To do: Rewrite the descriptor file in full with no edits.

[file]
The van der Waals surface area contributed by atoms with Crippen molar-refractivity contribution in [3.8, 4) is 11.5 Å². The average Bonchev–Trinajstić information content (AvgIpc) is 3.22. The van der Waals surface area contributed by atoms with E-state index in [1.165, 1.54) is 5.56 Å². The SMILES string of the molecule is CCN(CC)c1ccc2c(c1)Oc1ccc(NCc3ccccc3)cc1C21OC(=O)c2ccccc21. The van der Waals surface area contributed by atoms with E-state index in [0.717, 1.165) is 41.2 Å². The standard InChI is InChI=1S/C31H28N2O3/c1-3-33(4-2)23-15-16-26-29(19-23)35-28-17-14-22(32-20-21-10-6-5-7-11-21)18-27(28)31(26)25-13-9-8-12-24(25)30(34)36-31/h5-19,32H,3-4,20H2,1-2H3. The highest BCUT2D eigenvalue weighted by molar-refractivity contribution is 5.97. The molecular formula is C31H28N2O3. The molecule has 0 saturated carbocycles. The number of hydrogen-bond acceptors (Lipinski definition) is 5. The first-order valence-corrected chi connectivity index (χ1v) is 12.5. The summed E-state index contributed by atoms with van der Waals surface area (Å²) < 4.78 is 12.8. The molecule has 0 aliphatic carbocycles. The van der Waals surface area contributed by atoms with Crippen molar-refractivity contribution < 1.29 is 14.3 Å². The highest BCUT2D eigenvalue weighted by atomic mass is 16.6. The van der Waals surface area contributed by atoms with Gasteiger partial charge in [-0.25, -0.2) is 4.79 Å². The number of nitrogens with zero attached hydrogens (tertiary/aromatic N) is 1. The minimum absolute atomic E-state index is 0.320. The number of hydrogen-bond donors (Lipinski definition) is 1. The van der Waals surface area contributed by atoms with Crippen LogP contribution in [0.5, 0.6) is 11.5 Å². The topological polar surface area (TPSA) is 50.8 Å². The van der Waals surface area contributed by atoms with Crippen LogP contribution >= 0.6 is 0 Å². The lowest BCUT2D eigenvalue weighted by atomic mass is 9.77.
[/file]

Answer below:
The van der Waals surface area contributed by atoms with Crippen molar-refractivity contribution in [3.8, 4) is 11.5 Å². The average Bonchev–Trinajstić information content (AvgIpc) is 3.22. The van der Waals surface area contributed by atoms with E-state index in [1.165, 1.54) is 5.56 Å². The SMILES string of the molecule is CCN(CC)c1ccc2c(c1)Oc1ccc(NCc3ccccc3)cc1C21OC(=O)c2ccccc21. The van der Waals surface area contributed by atoms with E-state index in [0.717, 1.165) is 41.2 Å². The standard InChI is InChI=1S/C31H28N2O3/c1-3-33(4-2)23-15-16-26-29(19-23)35-28-17-14-22(32-20-21-10-6-5-7-11-21)18-27(28)31(26)25-13-9-8-12-24(25)30(34)36-31/h5-19,32H,3-4,20H2,1-2H3. The highest BCUT2D eigenvalue weighted by molar-refractivity contribution is 5.97. The molecular formula is C31H28N2O3. The molecule has 0 saturated carbocycles. The number of hydrogen-bond acceptors (Lipinski definition) is 5. The first-order valence-corrected chi connectivity index (χ1v) is 12.5. The summed E-state index contributed by atoms with van der Waals surface area (Å²) < 4.78 is 12.8. The molecule has 0 aliphatic carbocycles. The van der Waals surface area contributed by atoms with Crippen molar-refractivity contribution < 1.29 is 14.3 Å². The highest BCUT2D eigenvalue weighted by atomic mass is 16.6. The van der Waals surface area contributed by atoms with Gasteiger partial charge in [-0.25, -0.2) is 4.79 Å². The number of nitrogens with zero attached hydrogens (tertiary/aromatic N) is 1. The minimum absolute atomic E-state index is 0.320. The number of hydrogen-bond donors (Lipinski definition) is 1. The van der Waals surface area contributed by atoms with Crippen LogP contribution in [0.5, 0.6) is 11.5 Å². The topological polar surface area (TPSA) is 50.8 Å². The van der Waals surface area contributed by atoms with Crippen LogP contribution >= 0.6 is 0 Å². The lowest BCUT2D eigenvalue weighted by atomic mass is 9.77.